Dominic Grieve, the senior British lawmaker in charge of parliamentary oversight of U.K. state intelligence agencies, said it was “inconceivable” that Britain’s GCHQ listening station could have been asked to “wire tap.”
GCHQ’s public denial “was an unusual step by the agency, but it clearly indicates the strength of feeling about this issue, and I echo that sentiment,” Grieve said in an emailed statement.
Susan Rice, Obama’s national security adviser, said on Twitter Friday that “the cost of falsely blaming our closely ally for something this consequential cannot be overstated.”
Trump has shaken relations with other allies since taking office on Jan. 20, including Australia, Mexico, and Germany. May was the first foreign leader to meet with Trump after his inauguration. The meeting Friday with Merkel made evident some of the differences that remain between the two leaders.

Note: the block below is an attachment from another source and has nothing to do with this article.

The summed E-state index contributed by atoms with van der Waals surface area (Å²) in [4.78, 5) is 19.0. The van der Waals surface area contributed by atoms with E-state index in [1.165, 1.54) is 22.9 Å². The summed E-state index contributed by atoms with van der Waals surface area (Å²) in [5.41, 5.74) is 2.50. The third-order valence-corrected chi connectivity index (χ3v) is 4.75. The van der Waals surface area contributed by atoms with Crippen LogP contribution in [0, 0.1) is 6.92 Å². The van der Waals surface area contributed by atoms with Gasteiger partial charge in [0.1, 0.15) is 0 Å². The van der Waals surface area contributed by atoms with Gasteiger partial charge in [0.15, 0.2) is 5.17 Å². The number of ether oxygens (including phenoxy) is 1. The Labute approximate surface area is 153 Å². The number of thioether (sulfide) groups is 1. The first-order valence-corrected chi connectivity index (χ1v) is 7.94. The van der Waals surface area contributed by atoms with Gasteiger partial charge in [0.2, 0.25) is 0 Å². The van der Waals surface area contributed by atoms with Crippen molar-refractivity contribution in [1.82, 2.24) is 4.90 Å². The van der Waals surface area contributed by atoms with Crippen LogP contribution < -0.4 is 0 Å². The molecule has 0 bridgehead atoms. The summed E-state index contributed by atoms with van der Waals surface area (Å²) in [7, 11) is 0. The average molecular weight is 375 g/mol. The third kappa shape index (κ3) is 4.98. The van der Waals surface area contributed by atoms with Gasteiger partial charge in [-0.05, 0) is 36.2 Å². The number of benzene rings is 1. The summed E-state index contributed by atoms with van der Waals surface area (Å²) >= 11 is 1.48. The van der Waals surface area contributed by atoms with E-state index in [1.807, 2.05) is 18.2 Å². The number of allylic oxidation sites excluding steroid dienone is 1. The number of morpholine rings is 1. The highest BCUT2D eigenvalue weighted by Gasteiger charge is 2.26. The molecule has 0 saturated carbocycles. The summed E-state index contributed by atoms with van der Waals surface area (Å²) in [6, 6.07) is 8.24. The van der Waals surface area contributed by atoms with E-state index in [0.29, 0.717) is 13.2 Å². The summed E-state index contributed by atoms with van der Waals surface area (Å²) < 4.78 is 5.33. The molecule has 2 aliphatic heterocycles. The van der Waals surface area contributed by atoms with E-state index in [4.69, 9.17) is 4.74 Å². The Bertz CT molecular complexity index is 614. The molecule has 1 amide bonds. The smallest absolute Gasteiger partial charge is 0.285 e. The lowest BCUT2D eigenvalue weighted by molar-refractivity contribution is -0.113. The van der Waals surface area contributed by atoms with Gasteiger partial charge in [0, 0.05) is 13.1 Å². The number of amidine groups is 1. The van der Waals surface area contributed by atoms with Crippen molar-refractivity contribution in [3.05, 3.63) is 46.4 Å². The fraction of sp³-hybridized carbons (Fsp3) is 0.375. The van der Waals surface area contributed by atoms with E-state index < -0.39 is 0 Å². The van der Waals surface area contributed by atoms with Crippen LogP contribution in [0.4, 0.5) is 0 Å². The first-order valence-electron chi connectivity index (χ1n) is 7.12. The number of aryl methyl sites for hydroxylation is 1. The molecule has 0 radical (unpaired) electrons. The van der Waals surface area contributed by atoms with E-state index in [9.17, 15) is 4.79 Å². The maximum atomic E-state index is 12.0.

On Thursday, Senators Richard Burr of North Carolina and Mark Warner of Virginia, the top Republican and Democrat respectively on the Senate Intelligence Committee, said there’s no evidence to back up Trump’s claims that the Obama administration spied on him. That echoed remarks a day before by House Intelligence Committee Chairman Devin Nunes, a California Republican. On Friday, eight-term Republican Representative Tom Cole of Oklahoma said Trump should apologize to Obama for making an unproven claim, the Associated Press reported.